Maintaining a Great Product Backlog
For many organisations, the start of a Scrum adoption tends to focus a great deal on team formation, dynamics and challenges. While an important part of the holistic organisational system, the development team shouldn’t necessarily be the key focus early on. Organisations seldom place the same level of scrutiny and emphasis on upstream activities, those activities that decide what we should be working on next and how best to get the definition and order of that value to the development team. The product backlog is one of the most important artefacts in Scrum and I don’t say this lightly. Unmaintained and misunderstood, it can become the single most disruptive artefact, well maintained, a tremendously valuable one. From our experience the three most important aspects a product owner should focus on to maintain a healthy product backlog are as follows. Read more about the product owner role in our blog.
“Spend time in identifying your key stakeholders and how they impact your product”.
Behind every product backlog there are people who hold a vested interest in the vision and the outcome. These stakeholders should, from the outset, be bought into the vision shared by the product owner, understanding it’s intent, customer focus, and business satisfaction. As the product owner, you must understand how to manage your stakeholders such as having a clear cadence for reviewing key deliverables as well as potential features. For example, the features identified must meet the product vision, if they do not, the product owner must have the authority to remove the feature out of the product backlog. Essentially this regular cadence forms part of the product backlog refinement activities shared with both stakeholders and development teams. Most importantly however, spend time in identifying your key stakeholders and how they impact your product.
“Ultimately, the product owner must show boldness to experiment with enough features to discover if their hypothesis is correct”.
Focus on Value
Despite applying Scrum faithfully, most organisations in our experience, fail to see the need to maximise their attention on the most valuable features in the product backlog. A major part of this is the product owner’s inability to manage stakeholders effectively as well as failing to understand the product proposition well enough to extract very valuable features. As a product owner, it’s your responsibility to maintain a good enough domain knowledge about the product as well as maintain the authority to only include those features that will meet the vision most cost-effectively. Ultimately, the product owner must show boldness to experiment with enough features to discover if their hypothesis is correct. With this regular feedback, both the stakeholders and the development teams receive both the market feedback and technical feedback which in turn allows you as the product owner to make clear and critical decisions. All this knowledge is fed back into the product backlog to ensure value is realised, iteratively and incrementally.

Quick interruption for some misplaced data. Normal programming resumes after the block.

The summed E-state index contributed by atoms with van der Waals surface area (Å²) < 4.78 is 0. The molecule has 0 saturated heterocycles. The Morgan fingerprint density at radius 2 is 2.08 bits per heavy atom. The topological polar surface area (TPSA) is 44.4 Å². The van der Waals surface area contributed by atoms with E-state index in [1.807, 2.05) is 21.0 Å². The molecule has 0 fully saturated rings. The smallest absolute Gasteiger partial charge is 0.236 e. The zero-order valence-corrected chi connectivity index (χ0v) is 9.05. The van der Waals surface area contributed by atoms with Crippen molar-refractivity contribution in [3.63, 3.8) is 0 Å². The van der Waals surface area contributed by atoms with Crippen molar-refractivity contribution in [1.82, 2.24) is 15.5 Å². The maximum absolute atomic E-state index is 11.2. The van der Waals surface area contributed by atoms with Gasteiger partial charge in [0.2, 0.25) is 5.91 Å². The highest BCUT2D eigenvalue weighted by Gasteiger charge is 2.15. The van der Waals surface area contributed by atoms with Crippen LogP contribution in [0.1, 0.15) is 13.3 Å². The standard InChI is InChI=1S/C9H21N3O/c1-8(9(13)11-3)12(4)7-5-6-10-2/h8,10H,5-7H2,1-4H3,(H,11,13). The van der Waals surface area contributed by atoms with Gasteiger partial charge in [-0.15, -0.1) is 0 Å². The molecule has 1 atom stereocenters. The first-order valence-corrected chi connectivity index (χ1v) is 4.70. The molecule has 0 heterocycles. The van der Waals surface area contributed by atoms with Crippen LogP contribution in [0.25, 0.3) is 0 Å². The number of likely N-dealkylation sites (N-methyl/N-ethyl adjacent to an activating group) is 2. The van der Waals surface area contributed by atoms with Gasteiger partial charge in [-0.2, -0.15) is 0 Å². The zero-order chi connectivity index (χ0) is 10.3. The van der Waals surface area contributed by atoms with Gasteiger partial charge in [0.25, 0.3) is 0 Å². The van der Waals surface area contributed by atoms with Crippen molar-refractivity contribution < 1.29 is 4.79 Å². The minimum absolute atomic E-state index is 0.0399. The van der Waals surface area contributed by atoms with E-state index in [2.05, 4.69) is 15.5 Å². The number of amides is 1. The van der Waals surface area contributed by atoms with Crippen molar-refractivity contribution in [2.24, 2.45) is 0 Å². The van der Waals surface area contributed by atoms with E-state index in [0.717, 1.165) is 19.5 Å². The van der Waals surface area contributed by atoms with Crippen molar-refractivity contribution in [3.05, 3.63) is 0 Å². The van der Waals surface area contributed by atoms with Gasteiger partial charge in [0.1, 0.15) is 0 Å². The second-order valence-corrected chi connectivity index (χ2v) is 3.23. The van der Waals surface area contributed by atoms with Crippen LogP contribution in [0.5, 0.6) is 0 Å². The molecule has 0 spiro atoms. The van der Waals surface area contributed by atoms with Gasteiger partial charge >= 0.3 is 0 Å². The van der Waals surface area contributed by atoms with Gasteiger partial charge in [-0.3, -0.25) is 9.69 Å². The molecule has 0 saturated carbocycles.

“While a good product owner spends time maximising value, a great product owner looks to remove waste from the product backlog”.
Very few product owners in our experience realise the power of removing waste. As one of the agile principle’s states, Simplicity–the art of maximizing the amount of work not done is essential. As the product owner, work to understand what features don’t meet your vision and remove these from the product backlog. While a good product owner spends time maximising value, a great product owner looks to remove waste from the product backlog. Educate your stakeholders and help them understand why this is important. Every time you receive feedback from customers or stakeholders whether in sprint reviews or directly from the market, consider what new waste the product backlog might hold and what you must do to remove it.
Maintaining a great product backlog isn’t difficult to understand, however, it is challenging given the depth of scrum experience within your organisation, how well people have been educated in agile ways of working and ultimately how well your organisation responds to failing. That said, it’s not impossible and we have witnessed some of the best maintenance of product backlogs in the most challenging of situations.
I often akin to maintaining a great product backlog with panning for gold. It takes a lot of effort and time to collect the raw materials and by hand sift through them removing the dirt. However, in the end, you are left with golden nuggets that of course hold the most value.